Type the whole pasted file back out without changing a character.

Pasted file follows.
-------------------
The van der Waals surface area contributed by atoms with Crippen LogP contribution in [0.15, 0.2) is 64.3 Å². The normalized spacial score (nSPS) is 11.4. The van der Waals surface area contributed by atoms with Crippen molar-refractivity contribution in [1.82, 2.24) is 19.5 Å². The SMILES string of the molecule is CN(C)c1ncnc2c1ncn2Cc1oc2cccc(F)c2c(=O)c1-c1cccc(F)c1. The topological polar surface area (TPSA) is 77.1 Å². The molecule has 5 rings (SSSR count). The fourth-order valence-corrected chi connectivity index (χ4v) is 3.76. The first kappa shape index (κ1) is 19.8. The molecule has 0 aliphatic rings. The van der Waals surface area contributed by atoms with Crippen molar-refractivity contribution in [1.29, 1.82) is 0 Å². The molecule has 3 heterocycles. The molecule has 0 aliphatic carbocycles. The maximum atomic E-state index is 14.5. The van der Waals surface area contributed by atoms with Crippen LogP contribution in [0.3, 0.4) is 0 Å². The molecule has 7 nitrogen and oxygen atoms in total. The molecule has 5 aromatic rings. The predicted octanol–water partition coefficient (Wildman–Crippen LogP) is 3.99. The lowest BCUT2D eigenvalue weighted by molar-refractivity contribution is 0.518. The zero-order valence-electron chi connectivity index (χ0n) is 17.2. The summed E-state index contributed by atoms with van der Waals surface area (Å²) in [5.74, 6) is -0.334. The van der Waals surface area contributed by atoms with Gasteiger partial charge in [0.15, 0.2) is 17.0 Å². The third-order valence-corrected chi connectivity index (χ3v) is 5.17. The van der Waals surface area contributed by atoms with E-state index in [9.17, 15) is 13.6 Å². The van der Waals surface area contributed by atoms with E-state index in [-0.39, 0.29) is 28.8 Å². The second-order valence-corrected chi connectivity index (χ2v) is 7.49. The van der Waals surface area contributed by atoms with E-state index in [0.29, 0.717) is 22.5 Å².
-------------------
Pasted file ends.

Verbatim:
The van der Waals surface area contributed by atoms with Crippen LogP contribution in [0.15, 0.2) is 64.3 Å². The normalized spacial score (nSPS) is 11.4. The van der Waals surface area contributed by atoms with Crippen molar-refractivity contribution in [1.82, 2.24) is 19.5 Å². The SMILES string of the molecule is CN(C)c1ncnc2c1ncn2Cc1oc2cccc(F)c2c(=O)c1-c1cccc(F)c1. The topological polar surface area (TPSA) is 77.1 Å². The molecule has 5 rings (SSSR count). The fourth-order valence-corrected chi connectivity index (χ4v) is 3.76. The first kappa shape index (κ1) is 19.8. The molecule has 0 aliphatic rings. The van der Waals surface area contributed by atoms with Crippen molar-refractivity contribution in [1.29, 1.82) is 0 Å². The molecule has 3 heterocycles. The molecule has 0 aliphatic carbocycles. The maximum atomic E-state index is 14.5. The van der Waals surface area contributed by atoms with Crippen LogP contribution in [0.3, 0.4) is 0 Å². The molecule has 7 nitrogen and oxygen atoms in total. The molecule has 5 aromatic rings. The predicted octanol–water partition coefficient (Wildman–Crippen LogP) is 3.99. The lowest BCUT2D eigenvalue weighted by molar-refractivity contribution is 0.518. The zero-order valence-electron chi connectivity index (χ0n) is 17.2. The summed E-state index contributed by atoms with van der Waals surface area (Å²) in [5.74, 6) is -0.334. The van der Waals surface area contributed by atoms with Gasteiger partial charge in [0.15, 0.2) is 17.0 Å². The third-order valence-corrected chi connectivity index (χ3v) is 5.17. The van der Waals surface area contributed by atoms with E-state index in [9.17, 15) is 13.6 Å². The van der Waals surface area contributed by atoms with E-state index in [-0.39, 0.29) is 28.8 Å². The second-order valence-corrected chi connectivity index (χ2v) is 7.49. The van der Waals surface area contributed by atoms with E-state index in [0.29, 0.717) is 22.5 Å².